previous next

ETENNA (Sirt) Turkey.

Town in Pamphylia or Pisidia, 22 km N of Manavgat. Polybios (5.73.3) records that Etenna in 218 B.C. furnished 8000 troops to Garsyenis; he speaks of it as lying in the Pisidian mountain country above Side. It is not mentioned again before the Council of Ephesos in A.D. 341. There is, however, a handsome silver coinage of the 4th c. B.C., and the bronze coins extend from the 1st c. B.C. to the 3d c. A.D. The site at Sirt is determined by the preponderance of coins of Etenna found there, and confirmed by sherds of the Classical period—such sherds being very rare on the inland sites of this region. The previous location of Etenna at Gölcük, farther E beyond the river Melas, is thus disqualified.

The ruins occupy the slopes of a steep hill some 250 m high, N of the village. The ring wall, of irregular ashlar of good quality, is standing in part; the S slope, less steep than the others, is covered with overgrown remains of buildings for the most part unidentifiable. They include however a church, a rock-cut reservoir, and a roofed cistern; a spring of good water supplies the village below. On the N slope are numerous rock-cut tombs, said to number 52 in all. Two statues of women, about life-size, are lying on the hillside, and some half-dozen inscriptions of the Roman period have been seen. There is no theater, and no temple has been recognized.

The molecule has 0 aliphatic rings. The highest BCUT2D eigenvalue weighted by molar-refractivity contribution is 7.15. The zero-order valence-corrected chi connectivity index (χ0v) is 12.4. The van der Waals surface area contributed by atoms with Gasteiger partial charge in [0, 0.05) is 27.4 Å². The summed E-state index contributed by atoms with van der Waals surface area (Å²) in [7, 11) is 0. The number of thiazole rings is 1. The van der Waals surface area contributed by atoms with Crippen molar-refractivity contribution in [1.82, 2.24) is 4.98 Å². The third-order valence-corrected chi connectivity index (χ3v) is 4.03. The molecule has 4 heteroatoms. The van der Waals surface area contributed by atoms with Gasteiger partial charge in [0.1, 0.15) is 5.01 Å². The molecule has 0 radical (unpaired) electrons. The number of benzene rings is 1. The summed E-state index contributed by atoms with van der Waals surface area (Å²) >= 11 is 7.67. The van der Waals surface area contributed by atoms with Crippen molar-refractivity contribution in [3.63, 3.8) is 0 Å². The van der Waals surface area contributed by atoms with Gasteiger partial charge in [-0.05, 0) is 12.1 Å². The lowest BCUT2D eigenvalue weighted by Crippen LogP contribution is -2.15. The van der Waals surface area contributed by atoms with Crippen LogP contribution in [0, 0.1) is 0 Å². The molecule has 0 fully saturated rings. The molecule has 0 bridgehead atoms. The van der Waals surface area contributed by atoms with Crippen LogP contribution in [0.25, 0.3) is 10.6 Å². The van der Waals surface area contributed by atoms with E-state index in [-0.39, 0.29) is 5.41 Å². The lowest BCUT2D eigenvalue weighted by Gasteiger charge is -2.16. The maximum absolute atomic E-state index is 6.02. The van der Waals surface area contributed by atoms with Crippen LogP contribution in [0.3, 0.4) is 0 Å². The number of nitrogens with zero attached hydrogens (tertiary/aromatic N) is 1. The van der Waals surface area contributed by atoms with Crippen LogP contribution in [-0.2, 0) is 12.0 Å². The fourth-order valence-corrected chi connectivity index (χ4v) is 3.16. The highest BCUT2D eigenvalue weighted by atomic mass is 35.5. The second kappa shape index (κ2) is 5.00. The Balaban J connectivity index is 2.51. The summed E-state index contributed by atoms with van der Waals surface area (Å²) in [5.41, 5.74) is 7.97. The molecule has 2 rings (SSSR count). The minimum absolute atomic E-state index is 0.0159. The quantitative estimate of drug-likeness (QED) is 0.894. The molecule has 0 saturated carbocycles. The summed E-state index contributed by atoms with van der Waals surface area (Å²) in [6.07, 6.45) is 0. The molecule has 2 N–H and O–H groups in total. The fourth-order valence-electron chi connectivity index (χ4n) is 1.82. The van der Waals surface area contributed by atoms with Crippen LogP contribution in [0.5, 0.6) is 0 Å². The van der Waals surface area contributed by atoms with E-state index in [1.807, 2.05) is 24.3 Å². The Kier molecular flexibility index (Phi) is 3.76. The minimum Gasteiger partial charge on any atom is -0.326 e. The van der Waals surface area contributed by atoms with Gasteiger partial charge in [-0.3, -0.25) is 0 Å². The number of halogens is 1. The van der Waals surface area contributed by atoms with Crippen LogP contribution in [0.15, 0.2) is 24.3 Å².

G. Hirschfeld, MonatsbBerl (1875) 132; K. Lanckoronski, Die Städte Pamphyliens (1892) 185-86; H. Swoboda et al., Denkmäler aus Lykaonien, Pamphylien und Isaurien (1935) 51-53; G. E. Bean, Klio 52 (1970) 13-16.


hide Display Preferences
Greek Display:
Arabic Display:
View by Default:
Browse Bar: